Arthritis Foundation celebrates champions in Charleston

  • Tuesday, April 23, 2013

Melissa Whaley


On Saturday, May 4, the Arthritis Foundation will hold the 2013 Charleston Arthritis Walk, presented by Trident Pain Center, which is a nationwide signature event that raises funds and awareness to fight arthritis. This year, Arthritis Foundation will honor the Medical University of South Carolina Pediatric Rheumatologist Natasha Ruth, MD, as the Medical Honoree, Melissa Whaley as the Pediatric Honoree and in memory of Linda Klomparens, who will be celebrated as an Honoree. The Arthritis Walk celebrates National Arthritis Month in more than 300 communities nationwide to fund arthritis research, health education and government advocacy initiatives.

Melissa Whaley, 14 years old, woke up one Saturday in May of 2000 with a limp. By Monday, her leg was stiff. She was only 15 months old. The doctor said it was a toddler fracture that would heal in about two weeks, but her condition got worse.

In July 2000, she was diagnosed with JRA. Her parents were referred to MUSC. She had to sleep with braces on her legs and wrist. She is now doing great and is very active in sports of all kinds.

For Whaley’s strength, Arthritis Foundation honors her.

Linda Klomparens’ battle with RA began in 1978 with joint pain in her hands. In the spring of 1980, she was diagnosed with RA at Mayo Clinic. She had joint replacements in 1985 and 1986 in both hands.

With the help of great doctors, Klomparens had several years of lessened pain. But as years went on, her pain and inflammation became more severe. Klomparens was hospitalized in February of 2012 and lost her courageous 32-year-battle with RA from respiratory complications in April 2012.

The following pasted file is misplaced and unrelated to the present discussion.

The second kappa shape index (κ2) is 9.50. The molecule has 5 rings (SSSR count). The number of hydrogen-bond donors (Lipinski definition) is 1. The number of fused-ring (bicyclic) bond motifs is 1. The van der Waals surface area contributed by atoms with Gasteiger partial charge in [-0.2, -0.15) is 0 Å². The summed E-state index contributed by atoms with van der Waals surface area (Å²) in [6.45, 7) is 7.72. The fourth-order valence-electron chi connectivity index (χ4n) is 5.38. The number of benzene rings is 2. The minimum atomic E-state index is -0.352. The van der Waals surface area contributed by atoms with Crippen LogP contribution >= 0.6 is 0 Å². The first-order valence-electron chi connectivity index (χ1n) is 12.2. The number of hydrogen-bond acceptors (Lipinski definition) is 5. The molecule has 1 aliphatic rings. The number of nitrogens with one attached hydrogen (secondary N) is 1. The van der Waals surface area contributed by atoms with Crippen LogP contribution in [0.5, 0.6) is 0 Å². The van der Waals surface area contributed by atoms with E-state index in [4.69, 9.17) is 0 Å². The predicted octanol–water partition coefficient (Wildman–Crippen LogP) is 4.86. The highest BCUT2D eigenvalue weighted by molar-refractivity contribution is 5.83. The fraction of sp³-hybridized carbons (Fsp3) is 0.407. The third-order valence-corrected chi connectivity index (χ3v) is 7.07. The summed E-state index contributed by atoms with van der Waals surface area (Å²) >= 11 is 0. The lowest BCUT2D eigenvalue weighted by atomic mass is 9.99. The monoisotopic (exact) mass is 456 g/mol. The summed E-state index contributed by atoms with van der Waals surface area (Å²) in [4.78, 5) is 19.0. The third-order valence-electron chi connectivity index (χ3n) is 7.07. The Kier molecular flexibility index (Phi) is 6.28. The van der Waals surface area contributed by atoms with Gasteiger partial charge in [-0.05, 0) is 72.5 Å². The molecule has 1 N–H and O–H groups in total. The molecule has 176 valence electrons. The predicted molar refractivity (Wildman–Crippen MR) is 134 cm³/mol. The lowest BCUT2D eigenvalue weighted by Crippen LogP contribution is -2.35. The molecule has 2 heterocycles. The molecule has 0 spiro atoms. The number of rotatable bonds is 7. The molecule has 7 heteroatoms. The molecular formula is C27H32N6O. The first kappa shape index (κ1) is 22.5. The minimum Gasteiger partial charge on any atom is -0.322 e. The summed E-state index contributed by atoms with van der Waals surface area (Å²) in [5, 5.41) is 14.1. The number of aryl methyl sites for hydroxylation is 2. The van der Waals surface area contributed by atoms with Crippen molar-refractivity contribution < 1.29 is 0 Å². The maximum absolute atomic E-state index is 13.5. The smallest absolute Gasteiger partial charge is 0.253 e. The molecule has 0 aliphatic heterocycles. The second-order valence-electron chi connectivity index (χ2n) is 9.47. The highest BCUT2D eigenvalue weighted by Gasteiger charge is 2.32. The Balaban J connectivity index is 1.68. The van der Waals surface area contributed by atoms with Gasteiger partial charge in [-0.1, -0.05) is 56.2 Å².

For being brave and always remaining hopeful, Arthritis Foundation celebrates her life.

Melissa Whaley is only one reason why participating in Arthritis Walks is very important. Nearly 300,000 children in the United States have some sort of arthritis. This disease can affect children as early as a year old. Without treatment, arthritis can interfere with a child’s normal growth and development. There is currently no cure for arthritis, only a series of treatments that aim to control and prevent further damage to the joints and other tissues.

This event, presented by Trident Pain Center, will be held at James Island County Park. For more information on the 2013 Charleston Arthritis Walk log onto http://caw.arthritis.org or contact Joyce Gilles at 843-686-7399 or jgilles@arthritis.org.

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